Brennan, Herbie :
Ruler of the Realm
(Bloomsbury 1-58234-881-2, $18.95, 430pp, hardcover, October 2006, jacket illustration Cliff Nielsen)
Fantasy novel, third in the author's "Faerie Wars" series, following Faerie Wars (2003) and The Purple Emperor (2004).
The first book, Faerie Wars, has just been reissued in mass-market paperback by Tor.
Website Faerie Wars has maps, extracts, games, screensavers, etc.
The publisher's site has this extract.
Doctorow, Cory :
(Thunder's Mouth Press 1-56025-981-7, $15.95, 285pp, trade paperback, February 2007)
Collections of six stories, subtitled "Stories of the Future Present", with introductions to each story by the author.
Contents include 2005 novelette "I, Robot", Hugo Award nominee and Locus Award winner, "Anda's Game", which was reprinted in the Best American Short Stories 2005, and 2006 contenders "When Sysadmins Rules the Earth" and "I, Row-Boat".
The author has this page for the book, with notes about book launch parties and free downloads under the Creative Commons license.
Amazon has the Publishers Weekly review, which says the book "explores the benefits and consequences of online systems in this provocative collection of six mostly long stories. ... Most 'meat'-minded readers will find much to savor."
Flint, Eric, ed. :
The Grantville Gazette III
(Baen 1-4165-0941-0, $25, 313pp, hardcover, January 2007, cover illustration Tom Kidd)
Alternate history anthology of 7 stories set in the universe of Flint's 1632 and sequels, plus a serial installment and 4 nonfiction articles.
Baen's site has a description with links to excerpts, including Flint's preface and stories by Virginia DeMarce, David Carrico, and Gorg Huff.
The stories were first published online via Baen's WebScriptions, where this anthology is up to Volume X.
Amazon has the Booklist review by Roland Green, who notes that the book "boasts the same combination of charm and intelligence as its predecessors and again has continuing character Anne Jefferson on the cover in less than she really enjoys wearing."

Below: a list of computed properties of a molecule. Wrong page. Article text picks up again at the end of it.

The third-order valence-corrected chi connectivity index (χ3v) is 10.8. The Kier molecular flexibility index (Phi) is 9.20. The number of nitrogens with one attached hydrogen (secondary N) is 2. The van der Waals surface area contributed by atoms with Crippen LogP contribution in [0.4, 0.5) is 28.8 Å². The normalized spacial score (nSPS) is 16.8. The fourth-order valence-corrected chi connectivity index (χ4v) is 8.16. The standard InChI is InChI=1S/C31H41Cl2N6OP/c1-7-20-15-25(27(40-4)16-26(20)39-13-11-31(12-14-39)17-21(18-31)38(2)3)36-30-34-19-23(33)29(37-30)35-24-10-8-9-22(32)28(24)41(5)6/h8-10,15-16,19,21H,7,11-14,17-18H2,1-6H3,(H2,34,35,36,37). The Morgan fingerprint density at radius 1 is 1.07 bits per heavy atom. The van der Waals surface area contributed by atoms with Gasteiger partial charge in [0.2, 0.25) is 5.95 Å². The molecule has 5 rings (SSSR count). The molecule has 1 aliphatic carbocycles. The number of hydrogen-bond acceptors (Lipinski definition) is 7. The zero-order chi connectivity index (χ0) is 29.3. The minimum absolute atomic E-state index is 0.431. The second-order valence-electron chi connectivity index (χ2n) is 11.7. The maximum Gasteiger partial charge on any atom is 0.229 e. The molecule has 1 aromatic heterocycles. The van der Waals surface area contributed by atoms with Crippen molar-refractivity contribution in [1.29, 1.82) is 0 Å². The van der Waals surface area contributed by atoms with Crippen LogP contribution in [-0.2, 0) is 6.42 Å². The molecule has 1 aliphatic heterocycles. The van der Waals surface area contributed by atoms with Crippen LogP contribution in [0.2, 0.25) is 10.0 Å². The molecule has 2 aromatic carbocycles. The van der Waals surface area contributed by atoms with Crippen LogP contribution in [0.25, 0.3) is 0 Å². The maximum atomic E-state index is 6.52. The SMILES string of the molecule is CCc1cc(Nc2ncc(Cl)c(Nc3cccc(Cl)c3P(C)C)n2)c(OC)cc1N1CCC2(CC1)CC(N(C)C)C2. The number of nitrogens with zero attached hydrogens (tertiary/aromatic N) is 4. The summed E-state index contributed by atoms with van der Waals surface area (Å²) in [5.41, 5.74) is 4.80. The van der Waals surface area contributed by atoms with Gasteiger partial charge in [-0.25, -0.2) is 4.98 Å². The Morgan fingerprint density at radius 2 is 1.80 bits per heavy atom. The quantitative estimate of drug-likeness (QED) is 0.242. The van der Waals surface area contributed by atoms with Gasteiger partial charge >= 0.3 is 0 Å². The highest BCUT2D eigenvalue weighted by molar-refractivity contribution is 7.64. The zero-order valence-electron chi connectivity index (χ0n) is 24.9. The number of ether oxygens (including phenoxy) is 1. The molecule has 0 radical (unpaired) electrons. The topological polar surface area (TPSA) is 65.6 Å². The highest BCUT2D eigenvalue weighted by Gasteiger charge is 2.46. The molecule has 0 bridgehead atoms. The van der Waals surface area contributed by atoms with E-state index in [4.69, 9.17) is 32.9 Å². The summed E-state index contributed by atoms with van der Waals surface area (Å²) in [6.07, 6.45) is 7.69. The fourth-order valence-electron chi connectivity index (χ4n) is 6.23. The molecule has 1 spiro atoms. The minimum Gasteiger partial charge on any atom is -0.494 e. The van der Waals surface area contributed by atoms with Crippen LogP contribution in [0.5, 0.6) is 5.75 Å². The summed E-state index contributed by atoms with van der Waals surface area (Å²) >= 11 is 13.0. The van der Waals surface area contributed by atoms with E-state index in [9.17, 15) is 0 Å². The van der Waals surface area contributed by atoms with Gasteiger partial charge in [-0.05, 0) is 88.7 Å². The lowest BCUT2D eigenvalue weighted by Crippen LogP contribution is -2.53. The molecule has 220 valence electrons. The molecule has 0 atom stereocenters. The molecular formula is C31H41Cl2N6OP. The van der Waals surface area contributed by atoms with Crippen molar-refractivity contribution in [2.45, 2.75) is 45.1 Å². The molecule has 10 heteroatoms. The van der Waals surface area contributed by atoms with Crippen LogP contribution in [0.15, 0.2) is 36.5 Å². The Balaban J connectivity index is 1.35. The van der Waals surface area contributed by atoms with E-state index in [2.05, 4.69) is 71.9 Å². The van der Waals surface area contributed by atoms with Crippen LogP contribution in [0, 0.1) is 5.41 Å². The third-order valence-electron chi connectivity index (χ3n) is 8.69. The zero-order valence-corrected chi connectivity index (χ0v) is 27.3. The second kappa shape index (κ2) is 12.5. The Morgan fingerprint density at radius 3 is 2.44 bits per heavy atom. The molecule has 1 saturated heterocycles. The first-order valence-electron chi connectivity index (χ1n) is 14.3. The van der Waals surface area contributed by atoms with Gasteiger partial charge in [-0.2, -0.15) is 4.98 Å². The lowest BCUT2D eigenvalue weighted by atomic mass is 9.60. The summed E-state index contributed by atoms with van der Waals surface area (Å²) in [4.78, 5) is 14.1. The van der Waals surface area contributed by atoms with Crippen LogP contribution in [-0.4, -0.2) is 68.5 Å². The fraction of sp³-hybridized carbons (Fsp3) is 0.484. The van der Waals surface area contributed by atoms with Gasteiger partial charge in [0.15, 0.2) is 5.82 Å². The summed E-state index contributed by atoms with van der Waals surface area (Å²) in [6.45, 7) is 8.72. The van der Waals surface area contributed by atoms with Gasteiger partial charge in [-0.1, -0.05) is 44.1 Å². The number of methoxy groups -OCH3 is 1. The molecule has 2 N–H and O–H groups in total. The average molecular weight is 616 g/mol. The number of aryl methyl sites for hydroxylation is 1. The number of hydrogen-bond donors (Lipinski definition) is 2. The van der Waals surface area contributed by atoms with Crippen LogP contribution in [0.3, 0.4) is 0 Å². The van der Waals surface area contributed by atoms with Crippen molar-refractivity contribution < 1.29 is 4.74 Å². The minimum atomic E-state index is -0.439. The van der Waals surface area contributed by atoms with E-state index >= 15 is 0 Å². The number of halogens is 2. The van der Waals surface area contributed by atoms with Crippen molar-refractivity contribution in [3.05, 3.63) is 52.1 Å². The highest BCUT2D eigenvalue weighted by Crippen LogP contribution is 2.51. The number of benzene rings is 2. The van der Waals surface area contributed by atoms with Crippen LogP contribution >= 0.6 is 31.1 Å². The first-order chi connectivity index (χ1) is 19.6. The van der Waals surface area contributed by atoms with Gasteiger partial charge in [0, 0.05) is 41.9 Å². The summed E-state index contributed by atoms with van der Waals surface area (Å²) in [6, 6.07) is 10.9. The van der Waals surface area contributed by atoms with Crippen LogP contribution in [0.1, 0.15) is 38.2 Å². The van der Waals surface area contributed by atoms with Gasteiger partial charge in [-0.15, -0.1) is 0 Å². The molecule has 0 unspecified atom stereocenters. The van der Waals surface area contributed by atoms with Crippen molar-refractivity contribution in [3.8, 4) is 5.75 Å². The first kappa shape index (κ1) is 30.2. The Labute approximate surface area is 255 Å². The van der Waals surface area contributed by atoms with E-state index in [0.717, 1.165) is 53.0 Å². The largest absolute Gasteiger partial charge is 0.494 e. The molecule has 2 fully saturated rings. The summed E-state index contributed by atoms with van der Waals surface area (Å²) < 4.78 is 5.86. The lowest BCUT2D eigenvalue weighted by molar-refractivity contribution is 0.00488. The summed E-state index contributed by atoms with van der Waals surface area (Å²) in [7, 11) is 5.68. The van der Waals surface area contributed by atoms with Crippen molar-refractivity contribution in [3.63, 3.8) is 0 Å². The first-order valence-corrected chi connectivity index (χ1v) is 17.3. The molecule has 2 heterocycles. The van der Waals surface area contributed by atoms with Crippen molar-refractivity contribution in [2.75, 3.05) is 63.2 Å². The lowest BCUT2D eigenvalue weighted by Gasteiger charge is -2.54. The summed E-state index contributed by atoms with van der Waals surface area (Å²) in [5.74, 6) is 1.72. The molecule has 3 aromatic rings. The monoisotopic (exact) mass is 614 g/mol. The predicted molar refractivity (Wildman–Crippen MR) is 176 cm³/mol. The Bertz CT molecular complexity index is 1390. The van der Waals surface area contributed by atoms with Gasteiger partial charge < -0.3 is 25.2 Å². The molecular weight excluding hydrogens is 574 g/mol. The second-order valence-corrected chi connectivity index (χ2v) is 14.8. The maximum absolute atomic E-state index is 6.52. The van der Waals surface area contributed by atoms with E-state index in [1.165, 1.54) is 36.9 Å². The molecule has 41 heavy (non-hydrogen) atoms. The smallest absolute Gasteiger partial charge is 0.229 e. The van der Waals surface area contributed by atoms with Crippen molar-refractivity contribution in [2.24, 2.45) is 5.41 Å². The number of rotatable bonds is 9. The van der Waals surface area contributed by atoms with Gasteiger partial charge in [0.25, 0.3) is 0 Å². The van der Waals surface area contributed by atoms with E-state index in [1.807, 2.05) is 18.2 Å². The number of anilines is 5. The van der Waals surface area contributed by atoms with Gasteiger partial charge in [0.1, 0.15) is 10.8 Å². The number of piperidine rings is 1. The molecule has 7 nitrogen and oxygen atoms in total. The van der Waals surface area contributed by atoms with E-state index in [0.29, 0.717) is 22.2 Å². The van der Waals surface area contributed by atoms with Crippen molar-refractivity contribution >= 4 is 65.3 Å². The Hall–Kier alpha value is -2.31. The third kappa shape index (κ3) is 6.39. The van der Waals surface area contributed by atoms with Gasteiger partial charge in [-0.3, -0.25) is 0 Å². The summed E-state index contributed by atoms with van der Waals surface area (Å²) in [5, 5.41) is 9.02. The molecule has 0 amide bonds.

Green, Simon R. :
Hell to Pay
(Ace 0-441-01460-7, $6.99, 264pp, mass market paperback, January 2007, cover art Jonathan Barkat)
Fantasy novel, seventh in the author's "Nightside" series and first in a new story arc, about detective John Taylor in an otherworldly realm in the middle of London, that began with Something from the Nightside (2003) and most recently included Sharper Than a Serpent's Tooth (2006).
Green's Wikipedia entry has a description of the series and a list of the previous books.
Amazon has the Publishers Weekly review, which concludes "the most entertaining aspect lies not in Taylor's investigation but in anticipating what Green's twisted imagination will conjure next."
Kerr, P. B. :
The Children of the Lamp: Cobra King Of Kathmandu
(Orchard Books 0439670233, $16.99, 9+373pp, hardcover, January 2007, jacket illustration Peter Meseldzija)
YA fantasy novel, third in a series following The Akhenaten Adventure and The Blue Djinn of Babylon, about fraternal half-djinn twins. In this book the twins try to help a fellow djinn whose friend was murdered by the bite of a king cobra.
The UK edition was published in August 2006 by Scholastic.
Scholastic's site has this description.
Kiernan, Caitlín R. :
Daughter of Hounds
(Roc 978-0-451-46125-4, $14, 431pp, trade paperback, January 2007, cover painting Cliff Nielsen)
Horror novel about psychic sensitive Deacon Silvey and ghouls in Providence, Rhode Island.
Roc's site has this description: "They are the Children of the Cuckoo. Stolen from their cribs and concealed in shadows to be raised by ghouls..."
The author's journal is Mericale, Scheheraz'Odd & Touchshriek, Inc..
Amazon has the Publishers Weekly and Booklist reviews, the latter concluding "Kiernan's storytelling is stellar, and the misunderstandings and lies of stories within the main story evoke a satisfying tension in the characters."